We are very proud to have served the photography industry since 1986. We’ve witnessed the seismic changes in the image making industry over the years and constantly adapt our products and services accordingly to how the industry, technology and life evolve.
Supporting the AOP (Association of Photographers) is very important to us. Our mission to protect photographers remains at the core of what we do here at Williamson Carson, and is very much aligned to AOP’s values. As well as sitting on the AOP board for many years helping to shape the future of the organisation, we provide advice, deliver talks at industry events, and have proudly sponsored the AOP Awards for many years. We choose to sponsor the Portrait category because, quite simply, people are at the heart of our business.
Like so many in the industry, the pandemic hit us really hard, and so it was even more heartwarming to be back at the AOP Awards recently and celebrate the Oscars of the image making industry at an in-person event. With speeches from new CEO Isabelle Doran and Chair of the board Anne Mannion in front of a packed crowd at Village Underground, there really was a sense of the industry bouncing back.
Among the familiar faces, it was particularly exciting to see so much emerging talent, and many winners who’d never featured in the Awards previously.
The Portrait category was judged by Andy Greenacre, Director of Photography at The Telegraph.
Huge congratulations to Orlando Gili, who’s single portrait of butcher Gino won the Gold award. Congratulations also to Charlie Clift, who won the Silver award with his single portrait of Sadiq Khan.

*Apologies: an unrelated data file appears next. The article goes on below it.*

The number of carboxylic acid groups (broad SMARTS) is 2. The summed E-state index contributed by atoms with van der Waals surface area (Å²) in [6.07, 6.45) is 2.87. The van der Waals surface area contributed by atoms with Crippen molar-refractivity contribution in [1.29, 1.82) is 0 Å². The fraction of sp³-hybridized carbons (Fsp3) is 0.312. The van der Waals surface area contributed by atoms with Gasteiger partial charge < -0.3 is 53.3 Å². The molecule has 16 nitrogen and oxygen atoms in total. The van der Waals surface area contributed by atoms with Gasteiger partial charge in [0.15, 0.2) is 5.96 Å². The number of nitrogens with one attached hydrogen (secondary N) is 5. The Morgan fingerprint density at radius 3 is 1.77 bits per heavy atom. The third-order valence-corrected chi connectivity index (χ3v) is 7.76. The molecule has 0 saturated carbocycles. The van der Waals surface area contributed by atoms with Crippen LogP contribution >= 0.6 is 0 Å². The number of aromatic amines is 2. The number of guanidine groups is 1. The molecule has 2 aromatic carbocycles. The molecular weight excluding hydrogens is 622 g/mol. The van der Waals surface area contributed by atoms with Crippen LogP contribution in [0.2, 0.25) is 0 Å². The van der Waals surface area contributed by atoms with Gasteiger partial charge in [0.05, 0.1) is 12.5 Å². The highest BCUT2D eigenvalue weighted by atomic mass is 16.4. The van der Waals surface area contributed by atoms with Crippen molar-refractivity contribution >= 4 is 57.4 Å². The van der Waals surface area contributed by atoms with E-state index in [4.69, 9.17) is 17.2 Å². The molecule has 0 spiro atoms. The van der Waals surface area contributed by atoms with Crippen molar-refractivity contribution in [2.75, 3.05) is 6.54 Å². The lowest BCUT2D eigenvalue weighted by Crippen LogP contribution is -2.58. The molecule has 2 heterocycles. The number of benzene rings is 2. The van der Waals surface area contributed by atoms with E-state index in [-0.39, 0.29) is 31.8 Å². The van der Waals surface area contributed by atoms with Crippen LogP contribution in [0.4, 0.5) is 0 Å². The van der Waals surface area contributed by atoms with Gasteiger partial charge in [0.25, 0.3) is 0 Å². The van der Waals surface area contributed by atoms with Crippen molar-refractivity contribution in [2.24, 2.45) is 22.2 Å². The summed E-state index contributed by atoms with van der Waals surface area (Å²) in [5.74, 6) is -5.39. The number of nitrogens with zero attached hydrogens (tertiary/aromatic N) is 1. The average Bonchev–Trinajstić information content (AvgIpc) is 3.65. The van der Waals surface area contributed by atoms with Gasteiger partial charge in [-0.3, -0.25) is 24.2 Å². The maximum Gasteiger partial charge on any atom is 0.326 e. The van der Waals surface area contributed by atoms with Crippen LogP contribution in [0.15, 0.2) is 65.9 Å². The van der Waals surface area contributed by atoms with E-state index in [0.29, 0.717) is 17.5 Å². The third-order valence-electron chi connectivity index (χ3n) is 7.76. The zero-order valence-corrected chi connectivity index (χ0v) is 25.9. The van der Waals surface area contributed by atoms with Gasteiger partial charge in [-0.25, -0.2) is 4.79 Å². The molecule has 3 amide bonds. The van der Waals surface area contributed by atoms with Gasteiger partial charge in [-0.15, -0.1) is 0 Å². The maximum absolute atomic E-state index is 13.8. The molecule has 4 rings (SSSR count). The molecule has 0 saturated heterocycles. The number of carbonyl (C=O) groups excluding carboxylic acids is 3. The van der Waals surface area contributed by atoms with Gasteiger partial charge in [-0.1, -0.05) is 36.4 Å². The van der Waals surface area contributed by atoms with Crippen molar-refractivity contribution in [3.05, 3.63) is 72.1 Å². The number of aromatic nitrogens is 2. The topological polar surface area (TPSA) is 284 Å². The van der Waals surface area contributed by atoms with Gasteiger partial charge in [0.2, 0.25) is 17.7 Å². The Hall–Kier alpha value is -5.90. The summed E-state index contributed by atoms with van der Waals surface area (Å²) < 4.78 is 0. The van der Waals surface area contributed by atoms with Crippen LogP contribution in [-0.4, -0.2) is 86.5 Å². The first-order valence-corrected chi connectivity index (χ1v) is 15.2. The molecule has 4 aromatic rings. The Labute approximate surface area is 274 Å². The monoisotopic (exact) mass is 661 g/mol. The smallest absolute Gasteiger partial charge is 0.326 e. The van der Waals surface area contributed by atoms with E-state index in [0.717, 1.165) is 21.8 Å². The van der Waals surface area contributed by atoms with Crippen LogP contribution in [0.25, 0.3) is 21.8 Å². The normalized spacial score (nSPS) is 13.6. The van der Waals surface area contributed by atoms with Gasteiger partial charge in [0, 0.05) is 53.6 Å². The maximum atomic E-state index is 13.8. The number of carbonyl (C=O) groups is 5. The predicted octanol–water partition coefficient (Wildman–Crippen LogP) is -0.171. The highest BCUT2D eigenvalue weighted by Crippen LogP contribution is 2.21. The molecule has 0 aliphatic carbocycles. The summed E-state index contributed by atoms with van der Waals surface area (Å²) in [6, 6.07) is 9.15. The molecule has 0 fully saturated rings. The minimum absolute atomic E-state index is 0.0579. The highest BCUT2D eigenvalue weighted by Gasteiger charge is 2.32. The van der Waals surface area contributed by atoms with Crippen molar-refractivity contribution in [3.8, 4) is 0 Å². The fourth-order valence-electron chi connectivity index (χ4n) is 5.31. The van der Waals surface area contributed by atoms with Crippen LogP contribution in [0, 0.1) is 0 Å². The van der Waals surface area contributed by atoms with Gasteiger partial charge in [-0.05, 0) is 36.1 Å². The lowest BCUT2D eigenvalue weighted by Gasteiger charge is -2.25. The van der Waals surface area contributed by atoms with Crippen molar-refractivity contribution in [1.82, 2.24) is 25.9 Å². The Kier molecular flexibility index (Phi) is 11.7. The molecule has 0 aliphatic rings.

Orlando Gili’s winning image (pictured above, ©Orlando Gili) is a single portrait of butcher Gino.
Orlando Gili explains;
“The image was made for a commission by Ginger Pig, to capture realistic portraits of their
butchers. Gino, a highly experienced Lithuanian butcher, carries a pig carcass over his
shoulders. He holds the considerable weight of the animal with great care, whilst
maintaining a direct gaze with the camera, bringing a sense of dignity and stoicism in his
stance and expression. The idea behind the shoot was to celebrate butchery without shying
away from the realities of meat production. Gino was therefore captured in the blood-
stained outfit he had arrived in, coming straight from a morning shift behind the counter.”
© Charlie Clift
“Being a leader is lonely. And I’ve struggled. I should feel confident talking about it. I
shouldn’t feel that I’ve got to be this alpha male who demonstrates his virility by being
super human.” Sadiq Khan
Charlie Clift explains “I photographed the Mayor of London Sadiq Khan for The Sunday Times Magazine straight
after the UK’s first lockdown. We had all been through such tough times, it was important to
hear a leader talking so openly about that.”
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